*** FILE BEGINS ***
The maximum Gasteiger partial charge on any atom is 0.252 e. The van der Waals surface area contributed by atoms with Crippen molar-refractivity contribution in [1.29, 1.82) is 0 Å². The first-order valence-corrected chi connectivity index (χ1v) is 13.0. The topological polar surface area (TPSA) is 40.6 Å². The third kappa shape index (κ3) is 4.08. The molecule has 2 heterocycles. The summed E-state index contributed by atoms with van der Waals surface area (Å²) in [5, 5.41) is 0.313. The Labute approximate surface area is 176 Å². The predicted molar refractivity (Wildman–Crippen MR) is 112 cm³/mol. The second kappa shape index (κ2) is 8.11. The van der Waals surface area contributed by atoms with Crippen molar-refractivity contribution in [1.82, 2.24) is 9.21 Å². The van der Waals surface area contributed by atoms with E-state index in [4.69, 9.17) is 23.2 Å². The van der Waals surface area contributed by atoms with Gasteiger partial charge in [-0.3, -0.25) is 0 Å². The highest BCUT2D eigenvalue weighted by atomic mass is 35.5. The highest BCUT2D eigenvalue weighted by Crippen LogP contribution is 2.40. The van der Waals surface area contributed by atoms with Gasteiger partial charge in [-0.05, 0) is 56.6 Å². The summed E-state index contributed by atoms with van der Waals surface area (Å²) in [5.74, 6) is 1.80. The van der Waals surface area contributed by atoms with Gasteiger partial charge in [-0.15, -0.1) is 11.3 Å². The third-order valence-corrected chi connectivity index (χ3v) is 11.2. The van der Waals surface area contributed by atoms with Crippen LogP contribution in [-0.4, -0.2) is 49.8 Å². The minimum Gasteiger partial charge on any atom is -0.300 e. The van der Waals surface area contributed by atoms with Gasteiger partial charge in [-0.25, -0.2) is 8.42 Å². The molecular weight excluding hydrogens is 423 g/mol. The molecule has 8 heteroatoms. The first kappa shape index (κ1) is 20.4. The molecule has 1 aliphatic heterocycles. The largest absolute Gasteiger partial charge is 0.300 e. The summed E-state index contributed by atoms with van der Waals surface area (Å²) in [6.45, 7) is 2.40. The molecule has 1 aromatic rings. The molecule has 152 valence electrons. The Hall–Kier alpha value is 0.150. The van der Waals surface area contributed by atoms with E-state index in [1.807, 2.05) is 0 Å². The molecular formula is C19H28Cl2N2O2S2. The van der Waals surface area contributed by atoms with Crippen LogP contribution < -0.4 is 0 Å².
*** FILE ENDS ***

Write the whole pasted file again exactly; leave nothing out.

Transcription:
The maximum Gasteiger partial charge on any atom is 0.252 e. The van der Waals surface area contributed by atoms with Crippen molar-refractivity contribution in [1.29, 1.82) is 0 Å². The first-order valence-corrected chi connectivity index (χ1v) is 13.0. The topological polar surface area (TPSA) is 40.6 Å². The third kappa shape index (κ3) is 4.08. The molecule has 2 heterocycles. The summed E-state index contributed by atoms with van der Waals surface area (Å²) in [5, 5.41) is 0.313. The Labute approximate surface area is 176 Å². The predicted molar refractivity (Wildman–Crippen MR) is 112 cm³/mol. The second kappa shape index (κ2) is 8.11. The van der Waals surface area contributed by atoms with Crippen molar-refractivity contribution in [1.82, 2.24) is 9.21 Å². The van der Waals surface area contributed by atoms with E-state index in [4.69, 9.17) is 23.2 Å². The van der Waals surface area contributed by atoms with Gasteiger partial charge in [-0.3, -0.25) is 0 Å². The highest BCUT2D eigenvalue weighted by atomic mass is 35.5. The highest BCUT2D eigenvalue weighted by Crippen LogP contribution is 2.40. The van der Waals surface area contributed by atoms with Gasteiger partial charge in [-0.05, 0) is 56.6 Å². The summed E-state index contributed by atoms with van der Waals surface area (Å²) in [5.74, 6) is 1.80. The van der Waals surface area contributed by atoms with Gasteiger partial charge in [-0.15, -0.1) is 11.3 Å². The third-order valence-corrected chi connectivity index (χ3v) is 11.2. The van der Waals surface area contributed by atoms with Crippen LogP contribution in [-0.4, -0.2) is 49.8 Å². The minimum Gasteiger partial charge on any atom is -0.300 e. The van der Waals surface area contributed by atoms with Gasteiger partial charge in [-0.25, -0.2) is 8.42 Å². The molecular weight excluding hydrogens is 423 g/mol. The molecule has 8 heteroatoms. The first kappa shape index (κ1) is 20.4. The molecule has 1 aliphatic heterocycles. The largest absolute Gasteiger partial charge is 0.300 e. The summed E-state index contributed by atoms with van der Waals surface area (Å²) in [6.45, 7) is 2.40. The molecule has 1 aromatic rings. The molecule has 152 valence electrons. The Hall–Kier alpha value is 0.150. The van der Waals surface area contributed by atoms with E-state index in [1.807, 2.05) is 0 Å². The molecular formula is C19H28Cl2N2O2S2. The van der Waals surface area contributed by atoms with Crippen LogP contribution < -0.4 is 0 Å².